Storm Area 51 Event In Shambles Over Fears Of ‘Humanitarian Disaster’

Storm Area 51 Event In Shambles Over Fears Of ‘Humanitarian Disaster’

The asinine and poorly planned so-called Alienstock that was slated to take place next week appears close to disaster after the person behind the viral “Storm Area 51, They Can’t Stop All of Us” Facebook joke post that inspired it said he was pulling out of the event.

A notice on the Alienstock website said that due to various hurdles that included “the lack of infrastructure, poor planning, risk management and blatant disregard” for the safety of potential attendees, the event that was supposed to take place in Rachel, Nevada from September 20 – 23 has been cancelled and a new, 21-and-over event is scheduled for September 20 in Downtown Las Vegas.

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Matty Roberts, the creator of the event, told the Las Vegas Review-Journal this week that the cancellation was a “fantastic relief,” adding that he’d “had a lot of concerns leading up to Alienstock.”

The notice on the event’s website pointed the finger at Connie West, owner of the Little A’Le’Inn in Rachel — a community with a population of around 50 people — and permit holder for the event as failing to provide adequate proof of contracts and other documentation related to the event.

“In short, the relationship has ended permanently, and AlienStock will be moving to a safe, clean secure area in Downtown Las Vegas as an alternative,” the statement on the Alienstock website reads.

“We are not interested in, nor will we tolerate any involvement in a FYREFEST 2.0. We foresee a possible humanitarian disaster in the works, and we can’t participate in any capacity at this point. AlienStock is a brand that stands for unity and concern for like minded people. It’s grown into much more than a location. It’s a phenomenon that can only promise absolute safety and peace, and we need to move the Festival to guarantee that.”

West could not immediately be reached for comment about the event cancellation. However, West told the Review-Journal that Roberts was in charge of paying costs that included things like the performance stage as well as costs such as security and medical. But West said that she threw down $US17,500 ($25,506) for security — as well as medical and other permits — for an event that she said is “still going full blast,” despite concerns raised in the cancellation notice and by other reasonable parties.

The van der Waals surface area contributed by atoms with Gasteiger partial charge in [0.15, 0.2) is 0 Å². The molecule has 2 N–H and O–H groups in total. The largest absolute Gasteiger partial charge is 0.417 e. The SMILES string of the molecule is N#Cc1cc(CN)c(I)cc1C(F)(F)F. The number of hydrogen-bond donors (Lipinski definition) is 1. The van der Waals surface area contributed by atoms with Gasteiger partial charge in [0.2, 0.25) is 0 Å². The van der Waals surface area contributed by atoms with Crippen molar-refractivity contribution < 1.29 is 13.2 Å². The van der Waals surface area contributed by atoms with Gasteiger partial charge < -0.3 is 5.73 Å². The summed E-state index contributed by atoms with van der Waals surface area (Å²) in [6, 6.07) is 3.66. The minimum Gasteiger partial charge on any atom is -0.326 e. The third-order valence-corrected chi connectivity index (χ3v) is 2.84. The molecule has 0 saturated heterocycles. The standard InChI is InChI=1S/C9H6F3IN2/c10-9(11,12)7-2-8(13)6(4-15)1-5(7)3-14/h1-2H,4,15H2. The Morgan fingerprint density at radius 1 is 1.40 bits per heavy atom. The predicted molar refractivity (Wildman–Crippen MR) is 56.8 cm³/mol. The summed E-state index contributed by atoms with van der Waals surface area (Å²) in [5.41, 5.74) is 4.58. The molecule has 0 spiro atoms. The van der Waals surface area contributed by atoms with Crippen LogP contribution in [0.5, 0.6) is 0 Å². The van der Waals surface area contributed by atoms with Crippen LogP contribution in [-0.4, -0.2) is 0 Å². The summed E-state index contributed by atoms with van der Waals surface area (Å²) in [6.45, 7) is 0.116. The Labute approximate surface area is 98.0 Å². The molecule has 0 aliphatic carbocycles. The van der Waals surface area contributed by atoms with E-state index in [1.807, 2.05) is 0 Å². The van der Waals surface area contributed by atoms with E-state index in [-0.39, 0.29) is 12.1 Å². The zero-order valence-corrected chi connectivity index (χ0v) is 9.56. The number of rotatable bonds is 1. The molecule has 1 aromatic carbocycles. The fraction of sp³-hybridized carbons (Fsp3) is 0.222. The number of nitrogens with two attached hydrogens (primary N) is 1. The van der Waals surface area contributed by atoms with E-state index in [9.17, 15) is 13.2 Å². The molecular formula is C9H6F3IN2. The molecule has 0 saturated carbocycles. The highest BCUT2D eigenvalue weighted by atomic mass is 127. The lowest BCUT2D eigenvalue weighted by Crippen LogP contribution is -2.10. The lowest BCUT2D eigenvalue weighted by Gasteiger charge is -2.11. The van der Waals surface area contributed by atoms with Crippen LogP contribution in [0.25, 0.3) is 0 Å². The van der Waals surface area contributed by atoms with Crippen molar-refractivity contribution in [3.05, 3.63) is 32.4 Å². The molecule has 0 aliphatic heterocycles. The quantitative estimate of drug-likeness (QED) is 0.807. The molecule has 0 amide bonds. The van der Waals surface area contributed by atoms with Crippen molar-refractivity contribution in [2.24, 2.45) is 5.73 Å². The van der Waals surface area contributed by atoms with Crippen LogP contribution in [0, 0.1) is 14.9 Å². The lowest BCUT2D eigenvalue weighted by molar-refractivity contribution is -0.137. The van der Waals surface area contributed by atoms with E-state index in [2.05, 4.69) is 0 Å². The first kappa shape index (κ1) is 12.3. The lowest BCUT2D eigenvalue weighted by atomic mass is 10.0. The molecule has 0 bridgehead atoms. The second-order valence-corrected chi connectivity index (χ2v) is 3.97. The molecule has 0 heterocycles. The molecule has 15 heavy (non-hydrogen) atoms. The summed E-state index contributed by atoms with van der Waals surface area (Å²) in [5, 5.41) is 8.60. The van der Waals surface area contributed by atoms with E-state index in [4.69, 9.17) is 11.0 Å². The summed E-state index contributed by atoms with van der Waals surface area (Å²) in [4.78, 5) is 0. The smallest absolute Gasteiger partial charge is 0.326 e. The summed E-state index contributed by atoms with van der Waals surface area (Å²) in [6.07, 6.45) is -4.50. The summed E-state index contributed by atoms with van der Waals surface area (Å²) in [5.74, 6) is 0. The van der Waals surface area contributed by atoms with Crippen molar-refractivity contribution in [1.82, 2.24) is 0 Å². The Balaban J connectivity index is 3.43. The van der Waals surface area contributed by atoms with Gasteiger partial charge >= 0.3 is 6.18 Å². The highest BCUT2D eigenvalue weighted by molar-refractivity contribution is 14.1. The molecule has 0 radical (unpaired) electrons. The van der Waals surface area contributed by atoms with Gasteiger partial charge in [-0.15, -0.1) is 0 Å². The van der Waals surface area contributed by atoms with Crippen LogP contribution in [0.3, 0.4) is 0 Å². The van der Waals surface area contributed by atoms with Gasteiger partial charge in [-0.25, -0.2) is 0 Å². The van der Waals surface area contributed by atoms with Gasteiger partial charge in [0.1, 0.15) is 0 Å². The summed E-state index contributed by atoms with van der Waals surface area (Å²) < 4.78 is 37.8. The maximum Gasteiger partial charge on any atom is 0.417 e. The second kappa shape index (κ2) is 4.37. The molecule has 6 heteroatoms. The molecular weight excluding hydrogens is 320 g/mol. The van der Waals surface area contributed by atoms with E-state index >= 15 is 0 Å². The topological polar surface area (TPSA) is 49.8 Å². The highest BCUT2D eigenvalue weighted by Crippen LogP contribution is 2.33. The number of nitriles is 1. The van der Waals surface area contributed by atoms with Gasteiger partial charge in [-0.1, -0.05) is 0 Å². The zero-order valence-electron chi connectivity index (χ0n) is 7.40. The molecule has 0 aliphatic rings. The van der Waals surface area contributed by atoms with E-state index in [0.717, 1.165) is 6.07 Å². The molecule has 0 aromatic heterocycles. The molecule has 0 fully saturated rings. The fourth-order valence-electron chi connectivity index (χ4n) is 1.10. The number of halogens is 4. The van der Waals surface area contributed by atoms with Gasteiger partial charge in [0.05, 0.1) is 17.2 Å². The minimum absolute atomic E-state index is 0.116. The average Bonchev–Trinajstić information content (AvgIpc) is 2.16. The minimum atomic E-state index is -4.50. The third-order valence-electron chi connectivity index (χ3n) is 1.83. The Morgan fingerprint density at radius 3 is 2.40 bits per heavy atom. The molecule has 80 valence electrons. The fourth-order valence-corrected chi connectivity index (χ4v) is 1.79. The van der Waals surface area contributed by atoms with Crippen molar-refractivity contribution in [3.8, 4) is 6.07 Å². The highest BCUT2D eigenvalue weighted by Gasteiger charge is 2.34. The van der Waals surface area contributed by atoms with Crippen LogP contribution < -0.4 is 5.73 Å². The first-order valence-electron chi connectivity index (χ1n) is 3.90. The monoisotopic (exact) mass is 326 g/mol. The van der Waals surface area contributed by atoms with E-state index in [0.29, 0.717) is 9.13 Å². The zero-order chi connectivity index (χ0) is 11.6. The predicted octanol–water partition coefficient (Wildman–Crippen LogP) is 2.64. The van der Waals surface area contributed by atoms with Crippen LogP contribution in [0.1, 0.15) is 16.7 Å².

Alienstock originally planned to be a multi-day live music and arts festival seemingly akin to Burning Man. But whether or not a joke, some 2 million people RSVP’d as planning to attend, raising serious concerns about the safety of festival-goers should it fail to pull off necessary measures to accommodate tens of thousands of expected attendees.

A statement on the Rachel website currently cites the cancellation and states that the Little A’Le’Inn is planning a comparatively pared-down event, adding that it “announced a few local bands to still play at their event. None of the bands are widely known and we expect that some, if not all, will pull out after the departure of Roberts and DiMaggio.”

“Instead of 50,000 visitors we now expect to see a few hundred at best. We fear that for the remaining visitors the event at the Inn will be rather disappointing. There will be no internet, no… service and very little entertainment or infrastructure. Be prepared to be completely self contained for food, water and a place to sleep,” the statement says. It further warns potential attendees to stay away from residential areas, federal and local facilities, and Area 51 itself.

Still, even if the event sees the mere few hundreds expected by the community now, Roberts seems pleased to have avoided a large-scale disaster.

“It was either going to go one of two ways,” Roberts told the Review-Journal. “We saw the red flags and we pull out, or we could have ignored those and have it turn into a Fyre Festival 2.0 on our hands. That’s not something I want to be part of.”